One of the biggest mistakes I see Marketers make is when they pick too big of a target market. A smart target market not only decides who is in the target but who is not in the target. There is this myth that a bigger target will make the brand bigger, so the scared Marketer targets ‘everyone’. There seems to be an irrational fear of leaving someone out. Spreading your brand’s limited resources across an entire population is completely cost-prohibitive. While targeting everyone “just in case” might feel safe at first, it is actually riskier because you are spreading your resources so broadly, that you never see the full impact you want to see. This gives your brand a lower return on investment and eventually will drain your brand’s limited resources. Please focus.

Consumer or Customer Profile

The Consumer Benefits Ladder

The Consumer Benefits Ladder helps turn your brand’s features into consumer benefits. You should stop thinking about what your brand does and start thinking about what your consumer gets. This will help your brand positioning statement come alive.

 

Consumer Benefits Ladder The 4 steps to build a Consumer Benefits Ladder:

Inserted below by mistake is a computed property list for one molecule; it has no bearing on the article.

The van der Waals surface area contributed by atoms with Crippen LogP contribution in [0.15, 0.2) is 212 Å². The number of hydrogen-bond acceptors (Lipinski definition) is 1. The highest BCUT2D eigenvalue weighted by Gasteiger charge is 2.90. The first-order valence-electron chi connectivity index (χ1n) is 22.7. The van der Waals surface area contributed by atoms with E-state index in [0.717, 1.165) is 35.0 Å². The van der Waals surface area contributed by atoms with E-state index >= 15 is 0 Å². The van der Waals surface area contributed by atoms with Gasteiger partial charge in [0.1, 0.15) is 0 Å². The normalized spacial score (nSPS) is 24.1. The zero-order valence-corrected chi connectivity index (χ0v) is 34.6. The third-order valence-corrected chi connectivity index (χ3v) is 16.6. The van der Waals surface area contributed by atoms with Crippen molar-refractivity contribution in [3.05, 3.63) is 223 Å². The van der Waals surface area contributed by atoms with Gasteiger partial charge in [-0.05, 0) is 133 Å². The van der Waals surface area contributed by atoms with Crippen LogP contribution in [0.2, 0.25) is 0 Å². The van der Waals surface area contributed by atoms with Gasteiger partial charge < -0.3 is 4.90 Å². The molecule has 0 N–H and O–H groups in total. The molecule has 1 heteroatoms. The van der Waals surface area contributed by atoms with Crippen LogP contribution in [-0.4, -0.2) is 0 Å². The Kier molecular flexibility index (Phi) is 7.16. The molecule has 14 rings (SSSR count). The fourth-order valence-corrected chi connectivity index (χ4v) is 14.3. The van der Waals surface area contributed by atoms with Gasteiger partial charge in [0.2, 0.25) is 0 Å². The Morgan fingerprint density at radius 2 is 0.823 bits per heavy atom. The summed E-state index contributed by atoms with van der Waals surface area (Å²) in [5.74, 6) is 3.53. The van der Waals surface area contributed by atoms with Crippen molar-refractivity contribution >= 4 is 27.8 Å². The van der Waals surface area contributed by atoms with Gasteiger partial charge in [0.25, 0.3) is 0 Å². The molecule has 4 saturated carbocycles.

1. Leverage all available research to brief the team, helping define the Consumer Target Profile with consumer insights, need states and the consumer enemy.
  2. Brainstorm all the possible Brand Features that your brand offers, plus any brand assets. Make sure that these features give your brand a competitive advantage.
  3. Move up to the Functional Benefits by putting yourself in the shoes of the consumer and for each feature on your list, ask “so if I am the consumer, what do I get from that?” Challenge yourself to come up with better benefits by asking the question up to 5 times, pushing the answers into a richer zone.
  4. Then move up to the Emotional Benefits by looking at each functional benefit and then ask “so if I am the consumer, how does that make me feel?” As you did in step 3, keep asking the question until you see a deeper emotional space that you can play in and own.